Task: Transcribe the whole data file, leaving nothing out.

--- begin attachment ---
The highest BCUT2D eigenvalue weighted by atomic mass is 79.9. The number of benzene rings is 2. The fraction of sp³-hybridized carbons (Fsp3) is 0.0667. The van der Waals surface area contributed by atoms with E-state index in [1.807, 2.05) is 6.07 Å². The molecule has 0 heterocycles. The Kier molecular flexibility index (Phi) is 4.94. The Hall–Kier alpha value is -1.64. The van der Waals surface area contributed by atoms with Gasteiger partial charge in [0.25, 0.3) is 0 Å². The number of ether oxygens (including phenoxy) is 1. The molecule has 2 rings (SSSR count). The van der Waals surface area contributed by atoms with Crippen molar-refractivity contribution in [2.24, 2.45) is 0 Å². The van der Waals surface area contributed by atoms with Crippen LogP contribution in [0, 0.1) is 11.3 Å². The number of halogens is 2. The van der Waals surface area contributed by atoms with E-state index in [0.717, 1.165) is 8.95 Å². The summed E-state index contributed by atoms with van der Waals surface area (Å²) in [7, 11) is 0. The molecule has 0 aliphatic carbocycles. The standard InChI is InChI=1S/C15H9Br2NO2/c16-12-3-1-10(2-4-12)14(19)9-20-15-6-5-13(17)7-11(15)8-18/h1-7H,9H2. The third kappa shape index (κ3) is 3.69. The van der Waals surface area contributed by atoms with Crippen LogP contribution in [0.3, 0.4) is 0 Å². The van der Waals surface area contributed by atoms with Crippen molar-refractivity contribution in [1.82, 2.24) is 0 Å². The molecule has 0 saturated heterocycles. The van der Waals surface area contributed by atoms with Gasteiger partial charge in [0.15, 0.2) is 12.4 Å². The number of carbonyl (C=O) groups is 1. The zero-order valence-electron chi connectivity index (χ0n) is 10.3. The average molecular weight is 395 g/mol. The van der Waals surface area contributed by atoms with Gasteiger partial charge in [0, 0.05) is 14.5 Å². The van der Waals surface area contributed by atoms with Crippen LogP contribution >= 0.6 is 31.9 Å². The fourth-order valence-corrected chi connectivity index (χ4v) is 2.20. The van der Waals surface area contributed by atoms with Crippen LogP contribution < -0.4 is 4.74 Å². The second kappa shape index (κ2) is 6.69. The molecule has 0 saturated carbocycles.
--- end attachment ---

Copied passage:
The highest BCUT2D eigenvalue weighted by atomic mass is 79.9. The number of benzene rings is 2. The fraction of sp³-hybridized carbons (Fsp3) is 0.0667. The van der Waals surface area contributed by atoms with E-state index in [1.807, 2.05) is 6.07 Å². The molecule has 0 heterocycles. The Kier molecular flexibility index (Phi) is 4.94. The Hall–Kier alpha value is -1.64. The van der Waals surface area contributed by atoms with Gasteiger partial charge in [0.25, 0.3) is 0 Å². The number of ether oxygens (including phenoxy) is 1. The molecule has 2 rings (SSSR count). The van der Waals surface area contributed by atoms with Crippen molar-refractivity contribution in [2.24, 2.45) is 0 Å². The van der Waals surface area contributed by atoms with Crippen LogP contribution in [0, 0.1) is 11.3 Å². The number of halogens is 2. The van der Waals surface area contributed by atoms with E-state index in [0.717, 1.165) is 8.95 Å². The summed E-state index contributed by atoms with van der Waals surface area (Å²) in [7, 11) is 0. The molecule has 0 aliphatic carbocycles. The standard InChI is InChI=1S/C15H9Br2NO2/c16-12-3-1-10(2-4-12)14(19)9-20-15-6-5-13(17)7-11(15)8-18/h1-7H,9H2. The third kappa shape index (κ3) is 3.69. The van der Waals surface area contributed by atoms with Crippen LogP contribution in [0.3, 0.4) is 0 Å². The van der Waals surface area contributed by atoms with Crippen molar-refractivity contribution in [1.82, 2.24) is 0 Å². The molecule has 0 saturated heterocycles. The van der Waals surface area contributed by atoms with Gasteiger partial charge in [0.15, 0.2) is 12.4 Å². The number of carbonyl (C=O) groups is 1. The zero-order valence-electron chi connectivity index (χ0n) is 10.3. The average molecular weight is 395 g/mol. The van der Waals surface area contributed by atoms with Gasteiger partial charge in [0, 0.05) is 14.5 Å². The van der Waals surface area contributed by atoms with Crippen LogP contribution >= 0.6 is 31.9 Å². The fourth-order valence-corrected chi connectivity index (χ4v) is 2.20. The van der Waals surface area contributed by atoms with Crippen LogP contribution < -0.4 is 4.74 Å². The second kappa shape index (κ2) is 6.69. The molecule has 0 saturated carbocycles.